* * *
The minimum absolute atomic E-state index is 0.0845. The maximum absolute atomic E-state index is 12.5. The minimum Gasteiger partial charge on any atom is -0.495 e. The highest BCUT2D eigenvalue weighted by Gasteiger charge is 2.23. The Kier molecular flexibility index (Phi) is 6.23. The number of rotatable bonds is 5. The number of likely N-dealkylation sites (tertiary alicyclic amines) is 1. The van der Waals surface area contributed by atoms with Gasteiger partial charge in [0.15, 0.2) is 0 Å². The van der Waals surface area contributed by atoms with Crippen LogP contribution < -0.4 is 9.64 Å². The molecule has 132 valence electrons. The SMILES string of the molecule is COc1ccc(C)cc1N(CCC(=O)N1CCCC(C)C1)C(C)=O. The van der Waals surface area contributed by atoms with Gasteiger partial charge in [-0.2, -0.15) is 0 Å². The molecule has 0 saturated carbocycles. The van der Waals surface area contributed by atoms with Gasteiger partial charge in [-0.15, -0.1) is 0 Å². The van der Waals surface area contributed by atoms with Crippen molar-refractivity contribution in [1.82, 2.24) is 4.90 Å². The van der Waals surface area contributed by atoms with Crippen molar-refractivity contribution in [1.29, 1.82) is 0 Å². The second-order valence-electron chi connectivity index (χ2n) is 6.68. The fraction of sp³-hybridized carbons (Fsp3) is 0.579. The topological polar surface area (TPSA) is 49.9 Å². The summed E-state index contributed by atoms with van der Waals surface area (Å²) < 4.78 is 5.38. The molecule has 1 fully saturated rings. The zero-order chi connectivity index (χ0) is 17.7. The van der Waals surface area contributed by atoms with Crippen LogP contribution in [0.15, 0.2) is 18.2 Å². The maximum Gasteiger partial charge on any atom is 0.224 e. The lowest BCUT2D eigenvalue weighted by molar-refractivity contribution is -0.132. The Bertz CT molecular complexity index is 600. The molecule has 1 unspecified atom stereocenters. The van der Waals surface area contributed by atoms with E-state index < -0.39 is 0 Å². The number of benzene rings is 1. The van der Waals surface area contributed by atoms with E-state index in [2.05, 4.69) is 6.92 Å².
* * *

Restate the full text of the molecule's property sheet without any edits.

The minimum absolute atomic E-state index is 0.0845. The maximum absolute atomic E-state index is 12.5. The minimum Gasteiger partial charge on any atom is -0.495 e. The highest BCUT2D eigenvalue weighted by Gasteiger charge is 2.23. The Kier molecular flexibility index (Phi) is 6.23. The number of rotatable bonds is 5. The number of likely N-dealkylation sites (tertiary alicyclic amines) is 1. The van der Waals surface area contributed by atoms with Gasteiger partial charge in [0.15, 0.2) is 0 Å². The van der Waals surface area contributed by atoms with Crippen LogP contribution < -0.4 is 9.64 Å². The molecule has 132 valence electrons. The SMILES string of the molecule is COc1ccc(C)cc1N(CCC(=O)N1CCCC(C)C1)C(C)=O. The van der Waals surface area contributed by atoms with Gasteiger partial charge in [-0.2, -0.15) is 0 Å². The molecule has 0 saturated carbocycles. The van der Waals surface area contributed by atoms with Gasteiger partial charge in [-0.15, -0.1) is 0 Å². The van der Waals surface area contributed by atoms with Crippen molar-refractivity contribution in [1.82, 2.24) is 4.90 Å². The van der Waals surface area contributed by atoms with Crippen molar-refractivity contribution in [1.29, 1.82) is 0 Å². The second-order valence-electron chi connectivity index (χ2n) is 6.68. The fraction of sp³-hybridized carbons (Fsp3) is 0.579. The topological polar surface area (TPSA) is 49.9 Å². The summed E-state index contributed by atoms with van der Waals surface area (Å²) < 4.78 is 5.38. The molecule has 1 fully saturated rings. The zero-order chi connectivity index (χ0) is 17.7. The van der Waals surface area contributed by atoms with Crippen LogP contribution in [0.15, 0.2) is 18.2 Å². The maximum Gasteiger partial charge on any atom is 0.224 e. The lowest BCUT2D eigenvalue weighted by molar-refractivity contribution is -0.132. The Bertz CT molecular complexity index is 600. The molecule has 1 unspecified atom stereocenters. The van der Waals surface area contributed by atoms with E-state index < -0.39 is 0 Å². The number of benzene rings is 1. The van der Waals surface area contributed by atoms with E-state index in [2.05, 4.69) is 6.92 Å².